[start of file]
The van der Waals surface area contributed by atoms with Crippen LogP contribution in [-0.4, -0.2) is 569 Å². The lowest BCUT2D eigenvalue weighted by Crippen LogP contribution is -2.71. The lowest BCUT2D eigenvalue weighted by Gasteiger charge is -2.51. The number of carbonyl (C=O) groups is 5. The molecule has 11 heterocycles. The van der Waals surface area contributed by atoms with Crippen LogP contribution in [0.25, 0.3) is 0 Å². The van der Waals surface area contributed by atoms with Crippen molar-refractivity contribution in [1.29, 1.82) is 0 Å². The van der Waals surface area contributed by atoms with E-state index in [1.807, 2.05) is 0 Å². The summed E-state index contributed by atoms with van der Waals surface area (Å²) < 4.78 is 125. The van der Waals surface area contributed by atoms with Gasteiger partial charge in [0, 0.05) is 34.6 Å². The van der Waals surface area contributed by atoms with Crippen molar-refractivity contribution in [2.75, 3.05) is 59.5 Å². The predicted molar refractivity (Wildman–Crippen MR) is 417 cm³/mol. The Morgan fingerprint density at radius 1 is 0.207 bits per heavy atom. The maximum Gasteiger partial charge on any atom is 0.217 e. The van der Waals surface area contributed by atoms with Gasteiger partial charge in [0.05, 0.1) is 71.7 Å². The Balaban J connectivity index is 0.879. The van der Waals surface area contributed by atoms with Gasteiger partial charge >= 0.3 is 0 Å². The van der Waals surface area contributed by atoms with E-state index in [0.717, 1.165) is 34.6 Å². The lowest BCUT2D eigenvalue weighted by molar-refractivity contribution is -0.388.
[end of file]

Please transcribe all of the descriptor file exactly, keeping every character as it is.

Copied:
The van der Waals surface area contributed by atoms with Crippen LogP contribution in [-0.4, -0.2) is 569 Å². The lowest BCUT2D eigenvalue weighted by Crippen LogP contribution is -2.71. The lowest BCUT2D eigenvalue weighted by Gasteiger charge is -2.51. The number of carbonyl (C=O) groups is 5. The molecule has 11 heterocycles. The van der Waals surface area contributed by atoms with Crippen LogP contribution in [0.25, 0.3) is 0 Å². The van der Waals surface area contributed by atoms with Crippen molar-refractivity contribution in [1.29, 1.82) is 0 Å². The van der Waals surface area contributed by atoms with E-state index in [1.807, 2.05) is 0 Å². The summed E-state index contributed by atoms with van der Waals surface area (Å²) < 4.78 is 125. The van der Waals surface area contributed by atoms with Gasteiger partial charge in [0, 0.05) is 34.6 Å². The van der Waals surface area contributed by atoms with Crippen molar-refractivity contribution in [2.75, 3.05) is 59.5 Å². The predicted molar refractivity (Wildman–Crippen MR) is 417 cm³/mol. The Morgan fingerprint density at radius 1 is 0.207 bits per heavy atom. The maximum Gasteiger partial charge on any atom is 0.217 e. The van der Waals surface area contributed by atoms with Gasteiger partial charge in [0.05, 0.1) is 71.7 Å². The Balaban J connectivity index is 0.879. The van der Waals surface area contributed by atoms with Gasteiger partial charge >= 0.3 is 0 Å². The van der Waals surface area contributed by atoms with E-state index in [0.717, 1.165) is 34.6 Å². The lowest BCUT2D eigenvalue weighted by molar-refractivity contribution is -0.388.